gophers are difficult to control. Thomomys species, are burrowing
rodents that get their name from the fur-lined cheek pouches, or
pockets, they use for carrying food and nesting materials. Pocket
gophers are very well equipped for digging, tunneling with their
powerfully built legs; large-clawed front paws; short fur that doesnt
cake in wet soils; small eyes and ears; and highly sensitive whiskers
that assist with moving about in the dark. A gopher has lips that
also are unusually adapted for their lifestyle; they can close them
behind their four large teeth to keep dirt out of their mouths when
using their teeth for digging.
of pocket gophers are found in California, with Bottas pocket gopher,
T. bottae, being most common. Depending on the species, they are
6 to 10 inches long. For the most part, gophers remain underground
in their burrow system, although youll sometimes see them
feeding at the edge of an open burrow, pushing dirt out of their
tunnel , or moving to a new area.
of fresh dirt are the best sign of a gophers presence. Gophers
form mounds as they dig tunnels and push the loose dirt to the surface.
The hole, which is off to one side of the mound, usually is plugged.
gopher can create and control many mounds a day. In dry areas, mound
building is most pronounced during spring or fall when the soil
is moist and easy to dig. In wet areas such as lawns, flower beds,
and gardens, digging conditions usually are optimal year round,
and mounds can appear at any time. In snow regions, gopher control
and create burrows in the snow, resulting in some long, earth cores
on the surface when the snow melts.
BIOLOGY / BEHAVIOR
gopher control will live in a burrow system that can cover an area
up to 2,000 square feet. The burrows are usually about 2 to 3 1/2"
in diameter. Feeding tunnels are usually 6 to 12 inches below ground,
and the nest and food storage room can be as deep as 6 feet. Gophers
seal the openings to the burrow system with earth plugs. Short,
sloping lateral tunnels connect the main burrow system to the surface;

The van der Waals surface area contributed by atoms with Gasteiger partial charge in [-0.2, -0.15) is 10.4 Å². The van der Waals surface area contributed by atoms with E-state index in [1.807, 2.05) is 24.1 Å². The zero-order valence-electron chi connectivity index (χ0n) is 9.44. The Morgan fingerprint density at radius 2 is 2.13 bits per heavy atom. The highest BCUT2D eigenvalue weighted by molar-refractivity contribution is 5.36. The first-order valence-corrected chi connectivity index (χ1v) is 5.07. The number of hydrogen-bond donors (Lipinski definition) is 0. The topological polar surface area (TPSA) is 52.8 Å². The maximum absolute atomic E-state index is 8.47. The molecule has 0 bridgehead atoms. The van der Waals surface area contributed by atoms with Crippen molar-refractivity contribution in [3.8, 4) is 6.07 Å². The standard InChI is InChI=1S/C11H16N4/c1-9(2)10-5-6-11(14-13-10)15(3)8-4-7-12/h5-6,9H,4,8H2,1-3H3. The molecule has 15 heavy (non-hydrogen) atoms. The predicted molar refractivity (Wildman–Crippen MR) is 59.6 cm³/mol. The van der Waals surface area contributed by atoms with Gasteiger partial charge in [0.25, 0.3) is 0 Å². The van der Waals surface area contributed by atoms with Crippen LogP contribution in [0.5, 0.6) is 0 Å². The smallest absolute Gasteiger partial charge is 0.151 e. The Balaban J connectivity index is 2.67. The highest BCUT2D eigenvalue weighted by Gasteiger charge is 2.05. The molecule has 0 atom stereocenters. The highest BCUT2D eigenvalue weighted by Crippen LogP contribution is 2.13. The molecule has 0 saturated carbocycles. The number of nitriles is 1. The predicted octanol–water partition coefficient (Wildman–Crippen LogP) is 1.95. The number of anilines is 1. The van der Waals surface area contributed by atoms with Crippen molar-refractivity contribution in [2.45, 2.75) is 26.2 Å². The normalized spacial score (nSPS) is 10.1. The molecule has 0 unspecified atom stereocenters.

gophers create these while pushing dirt to the surface to construct
the main burrow.
dont usually hibernate and are active all year, although you
might not see any fresh mounds. They can be active at all hours
of the day.
usually live alone in their burrow system, except when females are
caring for their young or during breeding season. Gopher densities
can be as high as 60 or more per acre in irrigated alfalfa fields
or in vineyards. Gophers reach sexual maturity about 1 year of age
and can live up to 3 years. In dryer areas, breeding usually occurs
in late winter and early spring, resulting in 1 litter per year;
in irrigated sites, gophers can produce up to 3 litters per year.
Litters usually average 5 to 6.
gophers are herbivorous and feed on a wide variety of vegetation
but generally prefer herbaceous plants, shrubs, and trees. Gophers
use their sense of smell to locate food. Most commonly they feed
on roots and fleshy portions of plants they encounter while digging.
However, they sometimes feed aboveground, venturing only a body
length or so from their tunnel opening. Burrow openings used in
this manner are called feed holes. You can identify
them by the absence of a dirt mound and by a circular band of clipped
vegetation around the hole. Gophers also will pull entire plants
into their tunnel from below. In snow-covered regions, gophers can
feed on bark several feet up a tree by burrowing through the snow.
gophers often invade yards and gardens, feeding on many gardens,
ornamentals, vines, shrubs, and trees. One gopher in a garden can
cause a lot of damage in a very short time. Gophers also chew and
damage plastic water lines and lawn sprinkler systems. Their tunnels
can divert and carry off irrigation water, which will lead to soil
erosion. Mounds on lawns will interfere with mowing equipment and
ruin the well kept grass.